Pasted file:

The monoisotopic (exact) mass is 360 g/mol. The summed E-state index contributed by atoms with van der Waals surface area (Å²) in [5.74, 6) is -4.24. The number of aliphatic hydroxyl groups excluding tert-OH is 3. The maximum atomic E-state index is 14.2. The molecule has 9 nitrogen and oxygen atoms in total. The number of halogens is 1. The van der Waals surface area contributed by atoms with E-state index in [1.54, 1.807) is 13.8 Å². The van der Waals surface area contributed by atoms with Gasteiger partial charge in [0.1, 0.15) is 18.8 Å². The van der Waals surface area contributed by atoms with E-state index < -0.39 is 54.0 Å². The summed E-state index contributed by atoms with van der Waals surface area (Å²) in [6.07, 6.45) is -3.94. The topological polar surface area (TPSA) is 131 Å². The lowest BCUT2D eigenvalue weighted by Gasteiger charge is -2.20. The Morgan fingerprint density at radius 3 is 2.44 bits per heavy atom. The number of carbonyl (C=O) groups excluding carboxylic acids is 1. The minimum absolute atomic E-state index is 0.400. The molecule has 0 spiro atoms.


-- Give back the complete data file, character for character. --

The monoisotopic (exact) mass is 360 g/mol. The summed E-state index contributed by atoms with van der Waals surface area (Å²) in [5.74, 6) is -4.24. The number of aliphatic hydroxyl groups excluding tert-OH is 3. The maximum atomic E-state index is 14.2. The molecule has 9 nitrogen and oxygen atoms in total. The number of halogens is 1. The van der Waals surface area contributed by atoms with E-state index in [1.54, 1.807) is 13.8 Å². The van der Waals surface area contributed by atoms with Gasteiger partial charge in [0.1, 0.15) is 18.8 Å². The van der Waals surface area contributed by atoms with E-state index < -0.39 is 54.0 Å². The summed E-state index contributed by atoms with van der Waals surface area (Å²) in [6.07, 6.45) is -3.94. The topological polar surface area (TPSA) is 131 Å². The lowest BCUT2D eigenvalue weighted by Gasteiger charge is -2.20. The Morgan fingerprint density at radius 3 is 2.44 bits per heavy atom. The number of carbonyl (C=O) groups excluding carboxylic acids is 1. The minimum absolute atomic E-state index is 0.400. The molecule has 0 spiro atoms.